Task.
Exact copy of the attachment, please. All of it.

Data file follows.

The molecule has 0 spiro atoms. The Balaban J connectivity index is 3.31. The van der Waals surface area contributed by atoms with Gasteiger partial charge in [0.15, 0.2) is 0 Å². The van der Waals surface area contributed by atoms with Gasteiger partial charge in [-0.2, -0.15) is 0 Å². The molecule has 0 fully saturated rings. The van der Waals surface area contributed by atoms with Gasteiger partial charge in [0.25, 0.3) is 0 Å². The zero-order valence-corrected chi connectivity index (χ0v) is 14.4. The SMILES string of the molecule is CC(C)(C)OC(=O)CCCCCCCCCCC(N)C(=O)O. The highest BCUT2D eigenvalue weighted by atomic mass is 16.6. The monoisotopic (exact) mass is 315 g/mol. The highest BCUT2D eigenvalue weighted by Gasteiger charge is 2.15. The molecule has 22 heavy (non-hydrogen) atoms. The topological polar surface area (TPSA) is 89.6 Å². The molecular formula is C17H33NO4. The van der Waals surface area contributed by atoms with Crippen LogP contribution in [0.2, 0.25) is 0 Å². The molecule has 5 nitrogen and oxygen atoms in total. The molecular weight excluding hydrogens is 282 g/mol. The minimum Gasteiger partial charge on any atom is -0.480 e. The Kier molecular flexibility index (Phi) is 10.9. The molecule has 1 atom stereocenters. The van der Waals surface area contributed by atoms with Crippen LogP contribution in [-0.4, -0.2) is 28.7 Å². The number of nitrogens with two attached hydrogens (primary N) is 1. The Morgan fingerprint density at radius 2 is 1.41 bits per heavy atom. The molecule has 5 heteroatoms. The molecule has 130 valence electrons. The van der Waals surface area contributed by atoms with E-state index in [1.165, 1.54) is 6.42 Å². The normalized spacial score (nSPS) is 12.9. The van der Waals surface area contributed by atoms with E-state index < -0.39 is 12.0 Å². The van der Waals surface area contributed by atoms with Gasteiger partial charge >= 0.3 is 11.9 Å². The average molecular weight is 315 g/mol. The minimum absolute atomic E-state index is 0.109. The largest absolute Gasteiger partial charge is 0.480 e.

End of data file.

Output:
The molecule has 0 spiro atoms. The Balaban J connectivity index is 3.31. The van der Waals surface area contributed by atoms with Gasteiger partial charge in [0.15, 0.2) is 0 Å². The van der Waals surface area contributed by atoms with Gasteiger partial charge in [-0.2, -0.15) is 0 Å². The molecule has 0 fully saturated rings. The van der Waals surface area contributed by atoms with Gasteiger partial charge in [0.25, 0.3) is 0 Å². The zero-order valence-corrected chi connectivity index (χ0v) is 14.4. The SMILES string of the molecule is CC(C)(C)OC(=O)CCCCCCCCCCC(N)C(=O)O. The highest BCUT2D eigenvalue weighted by atomic mass is 16.6. The monoisotopic (exact) mass is 315 g/mol. The highest BCUT2D eigenvalue weighted by Gasteiger charge is 2.15. The molecule has 22 heavy (non-hydrogen) atoms. The topological polar surface area (TPSA) is 89.6 Å². The molecular formula is C17H33NO4. The van der Waals surface area contributed by atoms with Crippen LogP contribution in [0.2, 0.25) is 0 Å². The molecule has 5 nitrogen and oxygen atoms in total. The molecular weight excluding hydrogens is 282 g/mol. The minimum Gasteiger partial charge on any atom is -0.480 e. The Kier molecular flexibility index (Phi) is 10.9. The molecule has 1 atom stereocenters. The van der Waals surface area contributed by atoms with Crippen LogP contribution in [-0.4, -0.2) is 28.7 Å². The number of nitrogens with two attached hydrogens (primary N) is 1. The Morgan fingerprint density at radius 2 is 1.41 bits per heavy atom. The molecule has 5 heteroatoms. The molecule has 130 valence electrons. The van der Waals surface area contributed by atoms with E-state index in [1.165, 1.54) is 6.42 Å². The normalized spacial score (nSPS) is 12.9. The van der Waals surface area contributed by atoms with E-state index < -0.39 is 12.0 Å². The van der Waals surface area contributed by atoms with Gasteiger partial charge >= 0.3 is 11.9 Å². The average molecular weight is 315 g/mol. The minimum absolute atomic E-state index is 0.109. The largest absolute Gasteiger partial charge is 0.480 e.